Abortion bills require ultrasound, counseling 

A Senate committee approved two bills on Thursday that would place more restrictions on women seeking abortions.

Republican Sen. Jack Westwood of Erlanger, who is chairman of the Senate Veterans, Military Affairs and Public Protection Committee, said he hopes the bills will reduce the number of abortions in Kentucky.

One bill would require women to have ultrasounds prior to abortion. The other would clarify existing law by requiring women to have a face-to-face consultation with a physician, licensed nurse, physician's assistant or physician-delegated social worker prior to having an abortion.

Sen. Perry Clark, a Louisville Democrat, said that similar proposals have been included in a single bill in years past, but the sponsors are politicizing the issue by dividing them into separate measures this year.

"The potential for getting it passed in the House is stronger if they are bifurcated," explained Westwood, who is a cosponsor of both.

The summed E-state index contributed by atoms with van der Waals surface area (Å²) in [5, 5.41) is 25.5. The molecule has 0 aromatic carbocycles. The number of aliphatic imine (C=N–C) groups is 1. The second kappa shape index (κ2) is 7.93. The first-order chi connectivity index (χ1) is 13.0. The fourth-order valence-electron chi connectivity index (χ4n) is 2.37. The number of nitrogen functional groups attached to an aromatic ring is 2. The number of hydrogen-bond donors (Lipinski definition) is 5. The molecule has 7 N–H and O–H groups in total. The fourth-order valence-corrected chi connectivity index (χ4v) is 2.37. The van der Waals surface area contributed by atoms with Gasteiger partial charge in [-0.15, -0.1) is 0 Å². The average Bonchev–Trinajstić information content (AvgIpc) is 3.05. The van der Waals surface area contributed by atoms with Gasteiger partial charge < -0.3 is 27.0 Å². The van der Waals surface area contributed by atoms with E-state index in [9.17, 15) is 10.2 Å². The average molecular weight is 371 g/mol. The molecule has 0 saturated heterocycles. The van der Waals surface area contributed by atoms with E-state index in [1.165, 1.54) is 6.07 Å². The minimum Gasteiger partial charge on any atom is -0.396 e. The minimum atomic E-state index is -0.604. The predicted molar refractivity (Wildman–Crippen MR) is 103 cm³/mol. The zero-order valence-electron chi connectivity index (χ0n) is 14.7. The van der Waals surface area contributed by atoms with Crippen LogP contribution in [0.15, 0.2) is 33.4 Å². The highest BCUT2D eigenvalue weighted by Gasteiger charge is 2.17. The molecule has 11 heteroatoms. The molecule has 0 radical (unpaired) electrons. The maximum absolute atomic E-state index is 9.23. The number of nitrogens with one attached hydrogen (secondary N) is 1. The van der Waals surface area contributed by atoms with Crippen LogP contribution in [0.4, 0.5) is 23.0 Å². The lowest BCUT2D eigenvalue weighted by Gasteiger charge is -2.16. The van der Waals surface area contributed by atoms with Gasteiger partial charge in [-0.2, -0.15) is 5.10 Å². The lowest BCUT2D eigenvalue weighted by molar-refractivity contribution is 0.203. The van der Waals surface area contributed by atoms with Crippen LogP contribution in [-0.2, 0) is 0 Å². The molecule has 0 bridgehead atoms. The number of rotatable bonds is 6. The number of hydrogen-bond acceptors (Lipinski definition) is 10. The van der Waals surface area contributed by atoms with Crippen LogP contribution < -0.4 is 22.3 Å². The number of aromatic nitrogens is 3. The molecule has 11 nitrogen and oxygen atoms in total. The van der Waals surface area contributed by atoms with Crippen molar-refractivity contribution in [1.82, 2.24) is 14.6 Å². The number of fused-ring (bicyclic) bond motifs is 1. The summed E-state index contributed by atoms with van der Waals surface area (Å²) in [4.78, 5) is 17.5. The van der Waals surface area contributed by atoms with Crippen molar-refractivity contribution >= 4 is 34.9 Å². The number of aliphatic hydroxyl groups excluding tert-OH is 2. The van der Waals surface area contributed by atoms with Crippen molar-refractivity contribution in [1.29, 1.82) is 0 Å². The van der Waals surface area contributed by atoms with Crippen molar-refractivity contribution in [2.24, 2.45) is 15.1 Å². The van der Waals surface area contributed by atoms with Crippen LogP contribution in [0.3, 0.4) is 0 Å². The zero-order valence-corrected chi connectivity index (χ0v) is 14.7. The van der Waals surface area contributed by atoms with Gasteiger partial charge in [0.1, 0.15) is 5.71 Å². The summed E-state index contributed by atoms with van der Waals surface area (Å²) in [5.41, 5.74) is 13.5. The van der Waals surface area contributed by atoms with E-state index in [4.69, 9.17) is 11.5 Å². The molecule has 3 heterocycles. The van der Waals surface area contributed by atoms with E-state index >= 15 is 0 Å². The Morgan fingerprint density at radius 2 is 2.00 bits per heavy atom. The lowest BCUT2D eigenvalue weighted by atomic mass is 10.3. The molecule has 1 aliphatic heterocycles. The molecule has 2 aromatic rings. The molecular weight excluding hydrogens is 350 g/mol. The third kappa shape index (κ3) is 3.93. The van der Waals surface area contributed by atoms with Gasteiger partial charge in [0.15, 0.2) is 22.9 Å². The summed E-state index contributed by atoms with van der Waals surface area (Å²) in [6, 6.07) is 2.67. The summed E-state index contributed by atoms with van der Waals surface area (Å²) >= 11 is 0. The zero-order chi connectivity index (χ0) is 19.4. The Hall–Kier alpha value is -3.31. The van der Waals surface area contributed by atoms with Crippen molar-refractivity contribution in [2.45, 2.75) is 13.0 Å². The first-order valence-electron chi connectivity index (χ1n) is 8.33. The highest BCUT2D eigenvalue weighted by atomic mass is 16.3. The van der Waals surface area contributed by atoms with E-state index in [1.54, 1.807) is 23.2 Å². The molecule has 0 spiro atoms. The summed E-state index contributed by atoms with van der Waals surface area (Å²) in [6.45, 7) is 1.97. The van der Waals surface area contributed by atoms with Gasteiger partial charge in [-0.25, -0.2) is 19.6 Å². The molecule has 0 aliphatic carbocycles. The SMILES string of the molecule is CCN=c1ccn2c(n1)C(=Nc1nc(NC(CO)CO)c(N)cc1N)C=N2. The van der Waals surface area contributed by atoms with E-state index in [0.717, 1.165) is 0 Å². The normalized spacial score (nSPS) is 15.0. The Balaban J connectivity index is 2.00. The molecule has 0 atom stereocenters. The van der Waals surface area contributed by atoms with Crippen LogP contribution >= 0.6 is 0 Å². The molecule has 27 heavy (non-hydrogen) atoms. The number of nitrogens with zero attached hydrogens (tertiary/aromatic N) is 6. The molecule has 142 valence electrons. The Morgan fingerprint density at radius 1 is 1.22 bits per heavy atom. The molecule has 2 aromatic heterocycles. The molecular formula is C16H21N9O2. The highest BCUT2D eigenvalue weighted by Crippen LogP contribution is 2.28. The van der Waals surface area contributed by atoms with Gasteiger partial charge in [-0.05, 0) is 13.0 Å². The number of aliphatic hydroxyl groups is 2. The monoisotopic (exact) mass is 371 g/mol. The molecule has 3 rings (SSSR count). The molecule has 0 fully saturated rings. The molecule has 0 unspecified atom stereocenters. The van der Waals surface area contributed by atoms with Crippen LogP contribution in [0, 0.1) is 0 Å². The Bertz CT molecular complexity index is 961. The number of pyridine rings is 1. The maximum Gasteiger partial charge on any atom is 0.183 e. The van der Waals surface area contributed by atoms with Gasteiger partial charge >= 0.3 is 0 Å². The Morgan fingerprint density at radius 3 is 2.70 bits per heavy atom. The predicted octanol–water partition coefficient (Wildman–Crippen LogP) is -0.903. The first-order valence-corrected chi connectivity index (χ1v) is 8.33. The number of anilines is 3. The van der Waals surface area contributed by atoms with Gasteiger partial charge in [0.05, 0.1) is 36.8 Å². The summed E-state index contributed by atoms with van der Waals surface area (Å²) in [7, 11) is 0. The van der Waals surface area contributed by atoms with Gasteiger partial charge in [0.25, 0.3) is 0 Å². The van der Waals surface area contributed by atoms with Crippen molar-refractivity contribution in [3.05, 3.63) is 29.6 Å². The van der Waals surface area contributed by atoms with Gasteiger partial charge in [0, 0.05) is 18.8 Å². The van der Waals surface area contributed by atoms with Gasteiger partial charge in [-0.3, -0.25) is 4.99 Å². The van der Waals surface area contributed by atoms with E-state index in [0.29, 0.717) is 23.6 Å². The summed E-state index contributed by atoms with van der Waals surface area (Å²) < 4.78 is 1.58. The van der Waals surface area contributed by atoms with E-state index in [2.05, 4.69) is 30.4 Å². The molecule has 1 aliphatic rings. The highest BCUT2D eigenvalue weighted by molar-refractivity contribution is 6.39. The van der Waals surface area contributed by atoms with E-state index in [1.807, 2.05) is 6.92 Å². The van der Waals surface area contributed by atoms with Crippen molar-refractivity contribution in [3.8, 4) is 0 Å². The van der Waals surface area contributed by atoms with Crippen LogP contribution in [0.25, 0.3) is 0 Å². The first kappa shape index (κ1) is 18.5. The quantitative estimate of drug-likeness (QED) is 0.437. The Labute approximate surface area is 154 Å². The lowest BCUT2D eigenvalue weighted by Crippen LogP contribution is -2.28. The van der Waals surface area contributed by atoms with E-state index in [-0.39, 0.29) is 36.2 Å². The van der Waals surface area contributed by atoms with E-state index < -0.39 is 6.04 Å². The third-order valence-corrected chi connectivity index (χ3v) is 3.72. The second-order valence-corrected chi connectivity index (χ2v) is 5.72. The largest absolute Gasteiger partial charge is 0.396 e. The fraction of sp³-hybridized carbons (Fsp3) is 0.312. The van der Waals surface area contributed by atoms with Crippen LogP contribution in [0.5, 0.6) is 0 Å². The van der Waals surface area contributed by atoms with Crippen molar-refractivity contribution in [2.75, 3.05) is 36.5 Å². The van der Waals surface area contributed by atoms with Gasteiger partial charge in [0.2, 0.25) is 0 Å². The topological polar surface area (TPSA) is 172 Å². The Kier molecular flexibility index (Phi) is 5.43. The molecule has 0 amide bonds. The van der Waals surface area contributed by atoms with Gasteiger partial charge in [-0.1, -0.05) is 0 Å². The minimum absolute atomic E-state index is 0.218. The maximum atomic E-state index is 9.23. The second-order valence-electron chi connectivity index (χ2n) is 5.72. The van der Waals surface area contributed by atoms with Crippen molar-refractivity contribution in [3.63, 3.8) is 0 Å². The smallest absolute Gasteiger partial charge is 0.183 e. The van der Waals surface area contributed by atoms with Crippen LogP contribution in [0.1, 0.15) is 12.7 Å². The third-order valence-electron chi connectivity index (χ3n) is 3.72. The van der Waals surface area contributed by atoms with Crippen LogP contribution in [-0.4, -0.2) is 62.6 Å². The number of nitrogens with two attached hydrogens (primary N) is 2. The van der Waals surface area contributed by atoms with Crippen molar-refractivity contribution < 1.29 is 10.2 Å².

Sen. Kathy Stein, a Lexington Democrat, said she believes the measures are not intended to help women who find themselves in a difficult situation.

"I fear they're both being used as road blocks," she said.

Westwood admitted that he wanted to "eliminate as many abortions as possible."

"To me, it's not a political issue, it's a moral issue," Westwood said.

Sen. Mike Wilson, a Bowling Green Republican, said that "informed consent" is already the law, but it is being misinterpreted to allow women to listen to a pre-recorded message by phone instead of talking to a doctor.

That prevents many women from getting printed materials 24 hours before an abortion that show the development of a fetus and provide information about resources available to them, he said.

Wilson's bill would clarify the law by defining "individual private setting" as being in the same room with the doctor or other medical provider for counseling.

The informed consent bill passed the legislature in 1998.

The ultrasound bill has also been proposed for several years, and has passed in the Republican-led Senate, but has always failed in the Democrat-led House.


The bills are SB 102 and 103.

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